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Flooding At New Rochelle High School Delays Return To In-Person Classes, Major Disappointment To Students

NEW ROCHELLE, N.Y. (CBSNewYork) -- Students at the biggest high school in Westchester County will have to wait to return to school.

Storm damage is delaying the start of in-person learning in New Rochelle, a major disappointment for students who wanted to start the year with a return to normal, CBS2's Tony Aiello reported Thursday.

The twin lakes that frame New Rochelle High School make for a pretty scene, but contributed to an ugly mess after the storm on Sept. 1.

Rain and sewage mixed with chemicals stored in the flooded basement, resulting in a toxic stew. Everything it touched must be ripped out and replaced.

Disaster crews are using a specialized instrument to detect contaminated water that soaked into the walls.

The superintendent said the mess will delay the stay of in-person classes for weeks.

"We've got 40 air purifying scrubbers there now just cleaning the air. We've gotta be really thorough because not only do you have that contaminated water, but it has seeped into every possible crevice," said Superintendent Jonathan Raymond.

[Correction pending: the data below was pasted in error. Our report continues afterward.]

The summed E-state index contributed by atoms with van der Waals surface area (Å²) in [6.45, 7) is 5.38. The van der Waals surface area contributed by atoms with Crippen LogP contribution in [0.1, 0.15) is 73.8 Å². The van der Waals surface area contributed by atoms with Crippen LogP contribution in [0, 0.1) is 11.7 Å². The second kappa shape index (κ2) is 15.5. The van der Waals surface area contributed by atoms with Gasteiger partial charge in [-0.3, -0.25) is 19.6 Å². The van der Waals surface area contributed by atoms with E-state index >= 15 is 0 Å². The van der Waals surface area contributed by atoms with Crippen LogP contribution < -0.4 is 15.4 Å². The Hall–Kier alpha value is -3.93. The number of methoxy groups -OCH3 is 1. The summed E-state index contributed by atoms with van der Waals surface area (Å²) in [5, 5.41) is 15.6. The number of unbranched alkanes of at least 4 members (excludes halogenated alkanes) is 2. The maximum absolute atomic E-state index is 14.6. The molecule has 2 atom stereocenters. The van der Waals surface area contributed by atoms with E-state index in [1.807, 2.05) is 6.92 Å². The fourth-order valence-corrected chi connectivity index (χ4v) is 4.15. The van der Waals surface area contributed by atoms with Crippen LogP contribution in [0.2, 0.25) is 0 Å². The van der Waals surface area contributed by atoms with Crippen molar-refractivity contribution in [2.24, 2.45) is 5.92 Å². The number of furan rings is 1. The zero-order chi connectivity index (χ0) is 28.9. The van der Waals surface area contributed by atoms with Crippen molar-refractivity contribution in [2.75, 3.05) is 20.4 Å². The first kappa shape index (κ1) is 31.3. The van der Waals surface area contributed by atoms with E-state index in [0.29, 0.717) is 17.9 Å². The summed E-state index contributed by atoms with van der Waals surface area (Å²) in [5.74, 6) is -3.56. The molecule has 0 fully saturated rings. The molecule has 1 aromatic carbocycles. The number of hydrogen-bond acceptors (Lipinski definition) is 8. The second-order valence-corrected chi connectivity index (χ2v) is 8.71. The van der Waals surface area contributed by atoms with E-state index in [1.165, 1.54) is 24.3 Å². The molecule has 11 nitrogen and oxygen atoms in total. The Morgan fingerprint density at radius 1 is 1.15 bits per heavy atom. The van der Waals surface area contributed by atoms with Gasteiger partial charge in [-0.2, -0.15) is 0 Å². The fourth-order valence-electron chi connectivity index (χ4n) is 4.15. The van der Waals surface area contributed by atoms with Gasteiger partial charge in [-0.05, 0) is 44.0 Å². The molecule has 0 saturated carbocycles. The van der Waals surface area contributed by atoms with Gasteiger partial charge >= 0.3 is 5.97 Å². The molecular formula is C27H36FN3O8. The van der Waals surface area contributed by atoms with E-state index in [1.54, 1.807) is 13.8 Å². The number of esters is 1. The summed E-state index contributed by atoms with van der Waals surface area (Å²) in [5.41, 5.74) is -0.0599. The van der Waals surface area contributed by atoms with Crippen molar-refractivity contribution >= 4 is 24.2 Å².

It's a huge disappointment for high school junior Skye Hill to start the year with remote instruction.

"She was really hopeful to go into school, first thing in person in September and get a sense of normalcy again," said Kamili Bell-Hill. "No one foresaw what was gonna happen with this storm."

Flooding also did major damage at the historic Thomas Paine Cottage, filling the basement and ruining the furnace.

"I've never seen anything like it at all. North Avenue had water on it, the high school was completely flooded in the front," said Susanne Tanswell, chair of the museum.

"The whole street was engulfed with water and it was very scary," said Gary Bush.

At the high school, teams are working day and night hoping to clean up and seal off the damaged areas so classes can resume.

The district is exploring a couple options for a quicker return to in-person instruction, such as holding classes off-site or in temporary structures like tents.

The non-profit Thomas Paine Cottage and Museum is also raising funds to repair damage to the historic site. Click here to donate.

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